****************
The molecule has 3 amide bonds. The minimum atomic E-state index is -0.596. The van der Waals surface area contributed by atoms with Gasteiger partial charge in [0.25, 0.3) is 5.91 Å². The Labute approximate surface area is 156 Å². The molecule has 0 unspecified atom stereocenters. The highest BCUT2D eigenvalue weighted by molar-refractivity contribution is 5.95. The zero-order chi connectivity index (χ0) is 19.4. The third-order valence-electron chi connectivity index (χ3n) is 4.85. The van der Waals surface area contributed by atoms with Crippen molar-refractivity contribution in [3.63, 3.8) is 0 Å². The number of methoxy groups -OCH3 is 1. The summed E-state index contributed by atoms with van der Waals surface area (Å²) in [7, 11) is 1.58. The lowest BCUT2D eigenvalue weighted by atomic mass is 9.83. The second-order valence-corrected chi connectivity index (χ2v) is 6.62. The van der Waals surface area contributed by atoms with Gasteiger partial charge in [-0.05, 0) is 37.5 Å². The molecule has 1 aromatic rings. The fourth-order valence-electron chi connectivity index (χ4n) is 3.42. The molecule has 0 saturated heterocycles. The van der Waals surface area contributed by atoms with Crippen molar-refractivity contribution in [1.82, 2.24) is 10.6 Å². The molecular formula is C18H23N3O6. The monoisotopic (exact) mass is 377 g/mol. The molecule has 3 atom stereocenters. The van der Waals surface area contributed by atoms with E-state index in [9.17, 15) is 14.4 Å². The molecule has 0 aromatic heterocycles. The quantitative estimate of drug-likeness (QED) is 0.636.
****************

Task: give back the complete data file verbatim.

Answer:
The molecule has 3 amide bonds. The minimum atomic E-state index is -0.596. The van der Waals surface area contributed by atoms with Gasteiger partial charge in [0.25, 0.3) is 5.91 Å². The Labute approximate surface area is 156 Å². The molecule has 0 unspecified atom stereocenters. The highest BCUT2D eigenvalue weighted by molar-refractivity contribution is 5.95. The zero-order chi connectivity index (χ0) is 19.4. The third-order valence-electron chi connectivity index (χ3n) is 4.85. The van der Waals surface area contributed by atoms with Crippen molar-refractivity contribution in [3.63, 3.8) is 0 Å². The number of methoxy groups -OCH3 is 1. The summed E-state index contributed by atoms with van der Waals surface area (Å²) in [7, 11) is 1.58. The lowest BCUT2D eigenvalue weighted by atomic mass is 9.83. The second-order valence-corrected chi connectivity index (χ2v) is 6.62. The van der Waals surface area contributed by atoms with Gasteiger partial charge in [-0.05, 0) is 37.5 Å². The molecule has 1 aromatic rings. The fourth-order valence-electron chi connectivity index (χ4n) is 3.42. The molecule has 0 saturated heterocycles. The van der Waals surface area contributed by atoms with Crippen molar-refractivity contribution in [1.82, 2.24) is 10.6 Å². The molecular formula is C18H23N3O6. The monoisotopic (exact) mass is 377 g/mol. The molecule has 3 atom stereocenters. The van der Waals surface area contributed by atoms with E-state index in [9.17, 15) is 14.4 Å². The molecule has 0 aromatic heterocycles. The quantitative estimate of drug-likeness (QED) is 0.636.